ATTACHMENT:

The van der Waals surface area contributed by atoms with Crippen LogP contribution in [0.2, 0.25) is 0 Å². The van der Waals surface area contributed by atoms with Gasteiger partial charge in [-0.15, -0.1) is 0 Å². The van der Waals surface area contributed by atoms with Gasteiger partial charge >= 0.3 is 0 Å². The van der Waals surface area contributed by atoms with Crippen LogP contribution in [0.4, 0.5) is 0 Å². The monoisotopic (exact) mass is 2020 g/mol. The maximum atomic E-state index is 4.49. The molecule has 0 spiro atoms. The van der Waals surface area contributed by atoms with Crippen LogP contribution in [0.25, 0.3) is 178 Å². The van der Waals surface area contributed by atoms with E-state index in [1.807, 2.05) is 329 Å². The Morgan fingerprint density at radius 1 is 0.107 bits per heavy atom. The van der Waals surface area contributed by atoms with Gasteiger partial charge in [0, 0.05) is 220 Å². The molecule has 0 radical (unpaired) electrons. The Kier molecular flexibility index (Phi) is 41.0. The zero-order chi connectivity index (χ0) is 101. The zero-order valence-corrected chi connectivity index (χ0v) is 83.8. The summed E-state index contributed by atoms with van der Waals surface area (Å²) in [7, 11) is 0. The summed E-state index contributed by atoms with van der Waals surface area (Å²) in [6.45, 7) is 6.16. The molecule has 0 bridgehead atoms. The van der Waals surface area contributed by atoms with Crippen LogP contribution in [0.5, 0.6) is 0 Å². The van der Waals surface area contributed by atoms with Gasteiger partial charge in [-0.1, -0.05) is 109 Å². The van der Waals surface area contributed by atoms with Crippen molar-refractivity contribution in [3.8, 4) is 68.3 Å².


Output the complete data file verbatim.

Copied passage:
The van der Waals surface area contributed by atoms with Crippen LogP contribution in [0.2, 0.25) is 0 Å². The van der Waals surface area contributed by atoms with Gasteiger partial charge in [-0.15, -0.1) is 0 Å². The van der Waals surface area contributed by atoms with Gasteiger partial charge >= 0.3 is 0 Å². The van der Waals surface area contributed by atoms with Crippen LogP contribution in [0.4, 0.5) is 0 Å². The monoisotopic (exact) mass is 2020 g/mol. The maximum atomic E-state index is 4.49. The molecule has 0 spiro atoms. The van der Waals surface area contributed by atoms with Crippen LogP contribution in [0.25, 0.3) is 178 Å². The van der Waals surface area contributed by atoms with E-state index in [1.807, 2.05) is 329 Å². The Morgan fingerprint density at radius 1 is 0.107 bits per heavy atom. The van der Waals surface area contributed by atoms with Gasteiger partial charge in [0, 0.05) is 220 Å². The molecule has 0 radical (unpaired) electrons. The Kier molecular flexibility index (Phi) is 41.0. The zero-order chi connectivity index (χ0) is 101. The zero-order valence-corrected chi connectivity index (χ0v) is 83.8. The summed E-state index contributed by atoms with van der Waals surface area (Å²) in [7, 11) is 0. The summed E-state index contributed by atoms with van der Waals surface area (Å²) in [6.45, 7) is 6.16. The molecule has 0 bridgehead atoms. The van der Waals surface area contributed by atoms with Crippen LogP contribution in [0.5, 0.6) is 0 Å². The van der Waals surface area contributed by atoms with Gasteiger partial charge in [-0.1, -0.05) is 109 Å². The van der Waals surface area contributed by atoms with Crippen molar-refractivity contribution in [3.8, 4) is 68.3 Å².